In his book, “Seimei no Hiyaku, Haru Okon no Kiseki (Life’s Secret Medicine — the Miracle of Haru Ukon),” Hisashi Ozaki wrote, “Ukon soaks up” the energy of the sun’s rays, clean air and fertile soil, and becomes a wonderful medium which transmits this energy to the human body.” By this definition, perhaps no other medicinal plant is as perfect for Hawai‘i as ukon.
This second part of our article describes the past efforts of Honbushin International Center’s Mamoru Yamazaki to grow the wonder plant ukon (turmeric), as well as share culinary and medicinal practices that utilize it. Ukon’s homemade medicine and healthy foods will help you regain your energy.
Reflected former mechanical engineer and first-time farmer Yamazaki, “I brought about five boxes of ukon bulbs to Hawai‘i to begin with. At the time, I had no idea how to grow them, so I tried to learn what I could on my own. I had heard that Mililani was an area with very little rain, so I visited Tottori University to learn how they grew vegetables on sand dunes. Ukon plants grow best with abundant water, and not as well where water is limited, so I decided to concentrate my efforts on improving the soil. Mililani has very poor quality soil.
“Ukon roots rot if the temperature drops below eight degrees Centigrade. They do not fare well in low temperatures, but do very well at hotter temperatures. Ukon is not suited to the climate of mainland Japan.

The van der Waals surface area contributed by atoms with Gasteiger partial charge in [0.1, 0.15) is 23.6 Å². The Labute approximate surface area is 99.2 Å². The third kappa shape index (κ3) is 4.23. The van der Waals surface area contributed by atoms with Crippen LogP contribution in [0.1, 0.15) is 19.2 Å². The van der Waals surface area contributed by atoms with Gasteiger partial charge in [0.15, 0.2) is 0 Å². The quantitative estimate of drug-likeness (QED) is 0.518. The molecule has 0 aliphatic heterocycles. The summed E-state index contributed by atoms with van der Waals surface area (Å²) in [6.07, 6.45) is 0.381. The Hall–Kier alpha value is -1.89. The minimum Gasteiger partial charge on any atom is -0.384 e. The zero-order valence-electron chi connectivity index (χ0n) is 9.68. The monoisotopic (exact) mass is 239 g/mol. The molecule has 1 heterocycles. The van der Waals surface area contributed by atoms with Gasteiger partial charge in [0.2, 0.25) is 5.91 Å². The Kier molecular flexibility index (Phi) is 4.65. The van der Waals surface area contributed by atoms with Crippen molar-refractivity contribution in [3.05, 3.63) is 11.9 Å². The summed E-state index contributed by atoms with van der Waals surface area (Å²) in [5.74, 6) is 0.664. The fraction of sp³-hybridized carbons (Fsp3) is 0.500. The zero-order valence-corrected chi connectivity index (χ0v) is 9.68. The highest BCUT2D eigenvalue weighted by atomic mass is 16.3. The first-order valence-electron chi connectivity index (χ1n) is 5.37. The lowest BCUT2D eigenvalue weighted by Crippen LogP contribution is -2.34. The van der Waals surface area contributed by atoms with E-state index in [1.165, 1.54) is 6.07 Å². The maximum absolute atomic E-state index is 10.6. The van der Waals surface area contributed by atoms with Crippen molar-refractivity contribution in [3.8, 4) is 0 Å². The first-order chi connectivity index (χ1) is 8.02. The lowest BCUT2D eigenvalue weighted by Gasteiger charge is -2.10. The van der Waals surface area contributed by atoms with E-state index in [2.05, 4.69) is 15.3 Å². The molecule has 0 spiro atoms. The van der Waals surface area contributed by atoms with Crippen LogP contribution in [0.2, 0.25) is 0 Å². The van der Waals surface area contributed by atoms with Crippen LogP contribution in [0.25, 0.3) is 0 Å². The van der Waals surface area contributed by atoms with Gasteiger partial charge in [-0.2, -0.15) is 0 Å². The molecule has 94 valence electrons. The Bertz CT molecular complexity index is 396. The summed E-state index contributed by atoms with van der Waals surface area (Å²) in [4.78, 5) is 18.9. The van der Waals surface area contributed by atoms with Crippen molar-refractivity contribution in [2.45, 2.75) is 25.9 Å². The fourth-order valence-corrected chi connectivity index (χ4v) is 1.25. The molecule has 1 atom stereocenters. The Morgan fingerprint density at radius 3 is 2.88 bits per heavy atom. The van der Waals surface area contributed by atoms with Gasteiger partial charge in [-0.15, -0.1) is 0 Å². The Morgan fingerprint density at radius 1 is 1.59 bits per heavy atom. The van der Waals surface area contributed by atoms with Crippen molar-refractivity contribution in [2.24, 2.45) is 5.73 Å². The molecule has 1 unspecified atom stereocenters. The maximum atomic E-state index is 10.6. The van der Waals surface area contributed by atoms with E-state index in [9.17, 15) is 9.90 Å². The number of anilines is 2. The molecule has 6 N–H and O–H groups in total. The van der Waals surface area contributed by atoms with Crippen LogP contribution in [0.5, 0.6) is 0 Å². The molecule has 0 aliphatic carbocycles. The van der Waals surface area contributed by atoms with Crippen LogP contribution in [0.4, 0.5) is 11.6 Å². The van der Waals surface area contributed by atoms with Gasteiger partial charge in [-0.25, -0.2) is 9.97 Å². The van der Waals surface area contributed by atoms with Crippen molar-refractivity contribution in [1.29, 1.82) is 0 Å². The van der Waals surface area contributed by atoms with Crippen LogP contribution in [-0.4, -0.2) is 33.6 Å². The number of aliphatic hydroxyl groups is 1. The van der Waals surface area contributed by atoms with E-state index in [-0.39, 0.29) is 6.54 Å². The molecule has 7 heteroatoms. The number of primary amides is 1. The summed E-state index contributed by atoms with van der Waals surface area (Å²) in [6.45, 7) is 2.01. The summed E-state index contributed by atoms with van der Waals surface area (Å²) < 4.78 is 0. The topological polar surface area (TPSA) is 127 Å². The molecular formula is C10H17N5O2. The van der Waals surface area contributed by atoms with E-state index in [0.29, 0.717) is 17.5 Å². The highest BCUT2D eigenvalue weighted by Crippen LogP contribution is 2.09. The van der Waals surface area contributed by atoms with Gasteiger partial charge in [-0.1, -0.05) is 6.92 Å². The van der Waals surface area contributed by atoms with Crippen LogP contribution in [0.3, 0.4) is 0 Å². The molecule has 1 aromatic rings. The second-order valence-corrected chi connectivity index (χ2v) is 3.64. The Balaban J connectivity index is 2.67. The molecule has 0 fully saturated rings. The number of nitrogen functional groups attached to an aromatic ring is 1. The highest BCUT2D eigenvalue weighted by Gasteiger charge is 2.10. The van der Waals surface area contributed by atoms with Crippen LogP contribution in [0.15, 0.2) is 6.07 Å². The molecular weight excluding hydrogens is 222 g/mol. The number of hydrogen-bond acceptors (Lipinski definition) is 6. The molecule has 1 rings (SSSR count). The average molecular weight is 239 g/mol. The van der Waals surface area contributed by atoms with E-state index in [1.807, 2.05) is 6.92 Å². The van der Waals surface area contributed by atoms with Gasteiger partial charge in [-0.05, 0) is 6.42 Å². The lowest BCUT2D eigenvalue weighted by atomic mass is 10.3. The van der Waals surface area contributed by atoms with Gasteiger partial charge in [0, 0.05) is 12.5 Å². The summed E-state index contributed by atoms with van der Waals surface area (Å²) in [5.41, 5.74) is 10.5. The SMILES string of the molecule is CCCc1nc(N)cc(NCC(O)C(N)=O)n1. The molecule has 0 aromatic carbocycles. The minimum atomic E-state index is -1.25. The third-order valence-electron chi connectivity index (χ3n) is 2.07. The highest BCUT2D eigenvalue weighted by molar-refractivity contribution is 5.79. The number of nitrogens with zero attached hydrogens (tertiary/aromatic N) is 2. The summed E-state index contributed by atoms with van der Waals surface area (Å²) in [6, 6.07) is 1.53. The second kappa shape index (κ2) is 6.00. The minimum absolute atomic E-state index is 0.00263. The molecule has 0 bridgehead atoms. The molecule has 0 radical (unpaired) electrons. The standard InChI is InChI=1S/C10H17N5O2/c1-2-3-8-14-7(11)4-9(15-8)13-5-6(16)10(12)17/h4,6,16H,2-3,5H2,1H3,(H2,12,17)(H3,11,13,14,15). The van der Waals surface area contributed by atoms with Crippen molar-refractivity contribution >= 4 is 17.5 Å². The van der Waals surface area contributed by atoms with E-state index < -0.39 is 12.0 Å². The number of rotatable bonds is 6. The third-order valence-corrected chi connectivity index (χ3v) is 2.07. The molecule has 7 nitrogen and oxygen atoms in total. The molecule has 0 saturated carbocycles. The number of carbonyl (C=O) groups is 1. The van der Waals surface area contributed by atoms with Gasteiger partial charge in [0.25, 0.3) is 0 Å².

“After three years of considerable struggle, I finally managed to get the field abloom with pink blossoms. Words can’t express how happy I was. After all, I didn’t even know that ukon had blossoms!” said Mr. Yamazaki, as he recalled his experiences from 1983. His 3.5-5 kg (approximately 7-10 lbs.) bulbs were three times as large as those grown in Okinawa.
HOW TO USE UKON: UKON SAKE (UKON-INFUSED RICE WINE)
Slice 100g of dried ukon and place in 1.8 liters of shochu (Japanese spirits) heated to a temperature of at least 35 degrees Centigrade. Store for one or two months. Drink about two small sakazuki-sized cupfulls (a sakazuki is a small Japanese sake cup) each day.
(Translated by Roy Mashima)
(The information provided should not be construed as medical advice or instruction. Consult your physician before attempting any new program. Readers who fail to consult appropriate health authorities assume the risk of developing serious medical conditions.)